But the one I’m about to describe is the first I can remember . . .
On the Stringam ranch, mealtimes were an exciting gustatory trip down the trail to deliciousness.
When the meal ended, the work began.
Well, for the rest of us. Mom had obviously already been at . . . never mind.
I was five.
The work, for me, consisted of transporting non-breakables from the table to the sink.
Yep. The spoons, butter knives and forks were my special friends.
Occasionally, I also branched out and dealt with such things as: napkins. Salt and pepper. Toothpicks.
My work load was exhausting.
Leftovers were carefully covered and stored in the ‘fridge.
Anything left on the plates was scraped into one container and taken out to the dogs, who then thought they had been sent to doggie heaven.
It was 1960. Doggie nutrition and diet hadn’t been invented yet.
Back to my story . . .
On this particular day, the scraps had been placed in my little brother’s ‘bunny’ bowl.
A cute little china bowl with a bunny scene in the bottom and bunnies running all around the outside.
The favourite choice of the under-five group.
Which, at that time, consisted of my brother.
Moving on . . .
Everyone was busy.
I had finished my all-important silverware shuffle and was at a loose end.
Then I saw it.
The bowl of dog scraps. Just sitting there, waiting for some grown-up person to transport it.
“Mom! I’m gonna take out the scraps!” I said, in my most authoritative voice.
“Mmm,” Mom said.
You have to understand that she was busy: effecting the organization of three other children, keeping a watch on the baby and talking to Dad.
“Yeah. I’m big enough!”
“Yes, dear.”
She said yes!
I grabbed the bowl and headed for the door.
Feeding the dogs on the ranch consisted of carrying the scraps across the cement driveway to the far copse of trees beside the old garage and tipping said scraps into the large, metal hubcap waiting there.
Sound easy?
Now picture several dogs (who had appeared as soon as the door opened) leaping and jumping around like idiots.
I suddenly realized why the job of taking out the scraps usually fell to a . . . bigger person.
I didn’t even make it across the driveway.
Blair’s little bunny bowl was knocked from my hand, breaking in half on impact.
The dogs happily started in on the scraps (glass fragments hadn’t been invented, either) and I collected the two pieces and returned, in tears of defeat, to my Mom.
It would be some years before I was again trusted with anything breakable. (See above.)
And our little bunny bowl was gone forever.
P.S. There is a happy ending to this story.
During a recent trip to Costco with my son, I saw something that . . . . well, I‘ll just let you see for yourself.
They’re back. Or, in truth, were never, really gone.
Just keep them away from me!

Sunday, January 12, 2014

The Gratitude Attitude

Husby and I have just spent the past five days with our middle son at his home in Courtenay, BC.
They have been days of long, long talks.
Walks on the beaches of Vancouver Island.
Hikes through thick, soft forests.
Soaks in the hot tub.
Meals at our favourite restaurant.
More talking.
It has been an all-to-brief dip in paradise.
We just finished lunch at a local fast-food restaurant on our way to the airport.
The food was very edible.
And prepared by someone other than us.
Which made it amazing.
My son thanked one of the servers on our way out.
It reminded me of something . . .
Admit it, you'd love for someone
to make this for you !
I'm weird.
I do weird things.
I've accepted it.
Moving on . . .
I had taken my three-year-old granddaughter to The Mall.
The big mall. The one that covers many city blocks and holds many, many stores and attractions.
And several thousand people.
It is bright. Entertaining. Noisy.
And, at times, crowded.
Kids love it there.
Parents tolerate it.
Older people ignore the enticement of 'modern shopping gone mad' and use it as an indoor track during the interminable Edmonton winter.
'People-dodging' has become an accepted, even sought for work-out.
With all these people and attractions vying (real word) for our attention, it is only understandable that some . . . gentility might get lost.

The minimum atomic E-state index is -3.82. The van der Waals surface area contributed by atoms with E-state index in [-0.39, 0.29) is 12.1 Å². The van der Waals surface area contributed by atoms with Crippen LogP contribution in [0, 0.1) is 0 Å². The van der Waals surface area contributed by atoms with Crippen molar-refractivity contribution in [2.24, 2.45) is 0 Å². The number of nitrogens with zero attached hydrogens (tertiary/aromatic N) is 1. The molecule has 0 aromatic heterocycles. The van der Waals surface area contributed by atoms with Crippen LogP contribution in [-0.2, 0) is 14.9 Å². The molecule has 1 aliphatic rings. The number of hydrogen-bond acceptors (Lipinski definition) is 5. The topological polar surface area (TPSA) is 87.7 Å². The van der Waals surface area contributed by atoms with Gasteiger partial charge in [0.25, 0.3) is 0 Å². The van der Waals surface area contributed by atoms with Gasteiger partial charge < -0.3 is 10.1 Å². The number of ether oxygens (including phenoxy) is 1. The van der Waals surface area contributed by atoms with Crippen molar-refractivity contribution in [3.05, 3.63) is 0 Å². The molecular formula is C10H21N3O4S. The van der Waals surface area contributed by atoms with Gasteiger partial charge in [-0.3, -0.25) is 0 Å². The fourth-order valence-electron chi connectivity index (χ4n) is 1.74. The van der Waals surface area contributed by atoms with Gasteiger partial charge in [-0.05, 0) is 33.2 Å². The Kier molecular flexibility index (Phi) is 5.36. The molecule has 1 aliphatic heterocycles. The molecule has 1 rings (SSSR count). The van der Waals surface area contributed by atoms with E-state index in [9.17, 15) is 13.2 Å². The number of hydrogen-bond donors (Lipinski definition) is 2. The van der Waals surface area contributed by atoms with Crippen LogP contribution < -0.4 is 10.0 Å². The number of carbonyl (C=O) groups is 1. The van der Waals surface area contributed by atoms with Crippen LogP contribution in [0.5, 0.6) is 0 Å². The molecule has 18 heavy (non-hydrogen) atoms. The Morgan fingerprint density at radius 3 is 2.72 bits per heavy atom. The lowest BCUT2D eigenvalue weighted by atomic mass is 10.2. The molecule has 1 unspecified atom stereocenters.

Let me explain . . .
My granddaughter and I were waiting for my son to finish an interview.
We were hungry.
The choices were, truly, endless.
She chose McDonald's.
We ordered from a smiling young man. Chicken pieces for her.
Salad for me.
We found a booth and started eating.
Now, I should point out here that, for the most part, I like McDonald's food.
Not gourmet, but tasty and satisfying.
Even with those expectations, my salad was a very pleasant surprise.
It was good.
Really good.
In fact, probably one of the best salads I had ever eaten.
Crisp where it should be crisp. Cheesy where it should be cheesy. Olive-y where it should . . . you get the picture.
I looked at the brightly illustrated billboard to recall what I had ordered.
Ah. Mediterranean salad.
I finished.
And licked the bowl.
Okay, not quite, but I have to admit that I was certainly tempted.
My granddaughter finished her meal.
"Come with me, Sweetie." I took her hand and walked back to the counter.
A young woman was standing there, smiling brightly.
I went up to her. "Hello. May I please speak to the manager?"
Her smile . . . dimmed somewhat.
"Umm . . . yes?" She started to slide down the counter away from me.
I followed. Finally, "Are you the manager?"
She nodded hesitantly, by now, her smile all but gone.
"Oh, good. Well I have to tell you that I just ordered your Mediterranean salad," I pointed, "and it is probably the best salad I've tasted in my life. Thank you."
She stared at me. Finally, my words must have sunk in, because, suddenly, her face lit up.
Really. With the biggest smile I had ever seen.
"Oh, thank you!" she said, rather breathlessly.
The boy who had served us our meal suddenly appeared from the 'food' part of the establishment, where it would seem he had been hiding, and presented me with an equally large smile.
"Thank you!" he said.
I smiled at them and left.
I have to tell you that this isn't an unusual thing for me to do.
It started when I saw the movie, "Heaven Can Wait", with Warren Beatty. In one scene, he gets up from the very formal meal, served by his army of servants, and pushing open the kitchen door, hollers, "Thanks for dinner!" or something like that.
Now I had been raised to always compliment and thank my mother, or whoever had prepared my food in ours or someone else's home. I had just never taken it to the next level.
Thanking and complimenting someone you haven't even met. 
Or seen.
After that movie, I decided to try it.
With amazing results.
I've now been doing it for years.
Almost without fail, I receive surprised, but enthusiastic smiles.
And gratitude.
It's a simple thing.
A smile, a compliment, and a thank you.
It might put some much-needed sunshine into someone's day.
I know it did that day, in that crowded mall.
Into mine.